If someone is buying a business, there’s obviously a seller. And if this is you, and you’re thinking about selling within the next year or so, the time is now to start preparing for the sale. Contact the Accounting for Green team as soon as possible so we can help you organize your finances and operations and make your cannabis company buyer-ready. 

What does that look like?

Step 1: Consider your buyers. 

What would you want if you were buying a cannabis company? A company with sound marketing practices, solid operations, and healthy finances is far more attractive than one that’s a complete disaster or hot mess. So getting organized makes it easier to demand a higher purchase price.

Step 2: How involved do you want to be? 

Are you done-done? Or do you still want to be involved in the company on some level? (And if so, what level of involvement do you want—advisory, operations, etc.?) Your decision here will affect the sale.

Step 3: Understand cash vs financing. 

Most likely, you won’t be getting a traditionally financed purchase, simply because banking in cannabis isn’t straightforward in any way. Whether you have a team of investors or total cash, however, may change things. 

Cash deals are often straightforward. The more chefs in the kitchen (growers in the field), the more complex the negotiations and due diligence. If a team of investors (or some other type of financing, you can expect a more thorough examination of your business.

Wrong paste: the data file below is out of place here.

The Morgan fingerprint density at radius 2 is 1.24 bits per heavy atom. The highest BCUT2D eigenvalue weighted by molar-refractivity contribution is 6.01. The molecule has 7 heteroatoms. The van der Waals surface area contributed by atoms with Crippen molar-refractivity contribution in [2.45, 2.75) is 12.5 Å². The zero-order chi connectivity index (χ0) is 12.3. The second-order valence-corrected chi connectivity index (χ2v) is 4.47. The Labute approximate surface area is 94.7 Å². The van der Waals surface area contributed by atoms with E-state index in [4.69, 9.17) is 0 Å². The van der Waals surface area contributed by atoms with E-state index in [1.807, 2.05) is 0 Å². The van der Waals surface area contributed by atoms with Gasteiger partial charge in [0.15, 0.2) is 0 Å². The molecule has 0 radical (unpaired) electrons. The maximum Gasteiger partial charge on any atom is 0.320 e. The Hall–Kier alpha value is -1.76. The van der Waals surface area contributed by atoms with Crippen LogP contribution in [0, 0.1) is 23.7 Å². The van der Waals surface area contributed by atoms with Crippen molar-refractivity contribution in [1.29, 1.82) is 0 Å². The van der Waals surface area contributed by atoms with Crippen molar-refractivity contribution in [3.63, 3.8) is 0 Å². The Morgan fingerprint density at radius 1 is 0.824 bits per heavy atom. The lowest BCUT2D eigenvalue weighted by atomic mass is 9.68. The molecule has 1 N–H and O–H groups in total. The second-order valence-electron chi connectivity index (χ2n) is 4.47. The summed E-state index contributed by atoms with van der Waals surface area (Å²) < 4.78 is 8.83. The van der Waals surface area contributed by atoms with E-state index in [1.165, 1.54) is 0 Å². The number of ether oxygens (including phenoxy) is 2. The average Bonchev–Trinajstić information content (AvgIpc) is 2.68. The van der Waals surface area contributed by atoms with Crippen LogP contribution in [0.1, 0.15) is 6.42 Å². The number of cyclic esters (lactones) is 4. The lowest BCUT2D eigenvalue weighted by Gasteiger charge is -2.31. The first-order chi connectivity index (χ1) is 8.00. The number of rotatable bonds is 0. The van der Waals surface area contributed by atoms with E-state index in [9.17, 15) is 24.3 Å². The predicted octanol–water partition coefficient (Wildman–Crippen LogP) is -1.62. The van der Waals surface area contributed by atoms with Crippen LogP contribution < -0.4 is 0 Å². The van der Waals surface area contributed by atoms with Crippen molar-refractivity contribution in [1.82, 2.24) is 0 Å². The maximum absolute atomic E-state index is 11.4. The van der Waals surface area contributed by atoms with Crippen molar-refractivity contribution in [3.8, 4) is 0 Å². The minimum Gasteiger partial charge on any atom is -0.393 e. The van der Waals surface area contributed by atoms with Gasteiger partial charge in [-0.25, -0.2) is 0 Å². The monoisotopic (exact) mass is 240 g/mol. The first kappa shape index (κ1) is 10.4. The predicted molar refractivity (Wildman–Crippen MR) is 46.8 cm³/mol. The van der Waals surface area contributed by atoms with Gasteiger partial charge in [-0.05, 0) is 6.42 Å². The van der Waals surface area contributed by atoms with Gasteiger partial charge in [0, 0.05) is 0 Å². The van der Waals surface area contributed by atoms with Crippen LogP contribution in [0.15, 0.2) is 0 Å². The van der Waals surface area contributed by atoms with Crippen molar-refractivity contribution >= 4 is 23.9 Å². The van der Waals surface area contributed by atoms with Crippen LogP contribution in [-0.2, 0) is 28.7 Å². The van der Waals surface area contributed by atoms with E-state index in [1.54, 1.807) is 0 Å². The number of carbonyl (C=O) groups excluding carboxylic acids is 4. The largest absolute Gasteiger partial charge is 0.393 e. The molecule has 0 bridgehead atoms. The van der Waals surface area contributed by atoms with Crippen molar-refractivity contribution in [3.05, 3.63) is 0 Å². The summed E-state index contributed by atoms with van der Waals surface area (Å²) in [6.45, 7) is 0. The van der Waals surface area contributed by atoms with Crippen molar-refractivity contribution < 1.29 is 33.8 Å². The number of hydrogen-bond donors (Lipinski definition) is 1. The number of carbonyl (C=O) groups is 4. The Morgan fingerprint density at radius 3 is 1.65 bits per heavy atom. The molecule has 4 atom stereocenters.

Step 4. Get your books in order. 

If it sounds like I’m beating a dead horse here, trust me—I’m not. Cleaner, transparent financial records reduce any red or yellow flags for potential buyers. Taking this step well in advance shows that you run a tight ship and makes the negotiations more likely to go in your favor.

Step 5: Be ready for information requests. 

You may think you have all your ducks in a row, and then your buyers might request something you never thought about having ready. We’ve seen it. Better yet, if we’re working with you on bookkeeping or accounting for your cannabis business, we’ll know your company inside and out. That means we can quickly and easily turn around most requests for additional information, which makes you look good to your buyer and doesn’t send you into a total tailspin.

 

Is M&A Right for Your Cannabis Business?

If you’re ready to grow your cannabis business to a higher level, it’s decision time—and not only yours. Remember, before you sign on the dotted line, you need to make sure you can legally run the cannabis business you’re purchasing. Be sure to check with your state governing body for the rules before you get too far down the road.

Assuming you’re all set from a legal standpoint, now it truly is your decision. Both organic growth and acquisitions have a list of pros and cons—and it’s all about identifying your priorities to find out what’s right for you. 

If you’re in a new cannabis market, an acquisition may not even be an option unless you’re looking at ancillary companies.

Regardless of what you choose, the bottom line is that you need the right professionals at your side and a clearly defined strategy based on your business goals. And of course, exceptional financial records. 

That’s where Accounting for Green comes in. In addition to serving as your cannabis bookkeeper, we frequently serve our clients in an advisory capacity, including helping you get your business ready to buy, sell, or grow organically. Contact us today to find out how we can help.